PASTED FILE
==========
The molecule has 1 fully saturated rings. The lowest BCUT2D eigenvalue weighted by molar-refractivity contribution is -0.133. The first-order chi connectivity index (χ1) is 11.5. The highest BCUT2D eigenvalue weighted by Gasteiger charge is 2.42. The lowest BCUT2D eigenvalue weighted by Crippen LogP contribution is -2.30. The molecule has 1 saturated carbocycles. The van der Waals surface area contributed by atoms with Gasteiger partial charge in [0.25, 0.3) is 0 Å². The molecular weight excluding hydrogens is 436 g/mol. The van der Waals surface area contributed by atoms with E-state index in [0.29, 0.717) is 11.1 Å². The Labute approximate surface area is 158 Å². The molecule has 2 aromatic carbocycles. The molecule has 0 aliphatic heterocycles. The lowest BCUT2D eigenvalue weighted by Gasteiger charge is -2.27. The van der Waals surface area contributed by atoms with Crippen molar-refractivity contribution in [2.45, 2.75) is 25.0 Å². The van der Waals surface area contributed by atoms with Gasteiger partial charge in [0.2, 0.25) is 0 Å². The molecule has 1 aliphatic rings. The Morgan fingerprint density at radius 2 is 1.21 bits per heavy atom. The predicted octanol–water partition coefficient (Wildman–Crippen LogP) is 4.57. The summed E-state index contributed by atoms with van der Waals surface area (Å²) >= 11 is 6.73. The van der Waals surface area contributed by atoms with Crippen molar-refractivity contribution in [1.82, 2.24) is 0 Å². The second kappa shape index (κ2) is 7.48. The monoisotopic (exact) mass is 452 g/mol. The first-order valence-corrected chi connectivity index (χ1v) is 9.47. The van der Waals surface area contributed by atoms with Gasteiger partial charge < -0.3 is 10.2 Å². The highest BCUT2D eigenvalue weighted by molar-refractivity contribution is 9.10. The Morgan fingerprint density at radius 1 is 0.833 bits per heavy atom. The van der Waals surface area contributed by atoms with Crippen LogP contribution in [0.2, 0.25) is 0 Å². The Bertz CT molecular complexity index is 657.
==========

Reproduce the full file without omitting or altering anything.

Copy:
The molecule has 1 fully saturated rings. The lowest BCUT2D eigenvalue weighted by molar-refractivity contribution is -0.133. The first-order chi connectivity index (χ1) is 11.5. The highest BCUT2D eigenvalue weighted by Gasteiger charge is 2.42. The lowest BCUT2D eigenvalue weighted by Crippen LogP contribution is -2.30. The molecule has 1 saturated carbocycles. The van der Waals surface area contributed by atoms with Gasteiger partial charge in [0.25, 0.3) is 0 Å². The molecular weight excluding hydrogens is 436 g/mol. The van der Waals surface area contributed by atoms with E-state index in [0.29, 0.717) is 11.1 Å². The Labute approximate surface area is 158 Å². The molecule has 2 aromatic carbocycles. The molecule has 0 aliphatic heterocycles. The lowest BCUT2D eigenvalue weighted by Gasteiger charge is -2.27. The van der Waals surface area contributed by atoms with Crippen molar-refractivity contribution in [2.45, 2.75) is 25.0 Å². The van der Waals surface area contributed by atoms with Gasteiger partial charge in [0.2, 0.25) is 0 Å². The molecule has 1 aliphatic rings. The Morgan fingerprint density at radius 2 is 1.21 bits per heavy atom. The predicted octanol–water partition coefficient (Wildman–Crippen LogP) is 4.57. The summed E-state index contributed by atoms with van der Waals surface area (Å²) >= 11 is 6.73. The van der Waals surface area contributed by atoms with Crippen molar-refractivity contribution in [1.82, 2.24) is 0 Å². The second kappa shape index (κ2) is 7.48. The monoisotopic (exact) mass is 452 g/mol. The first-order valence-corrected chi connectivity index (χ1v) is 9.47. The van der Waals surface area contributed by atoms with Gasteiger partial charge < -0.3 is 10.2 Å². The highest BCUT2D eigenvalue weighted by molar-refractivity contribution is 9.10. The Morgan fingerprint density at radius 1 is 0.833 bits per heavy atom. The van der Waals surface area contributed by atoms with Crippen LogP contribution in [0.2, 0.25) is 0 Å². The Bertz CT molecular complexity index is 657.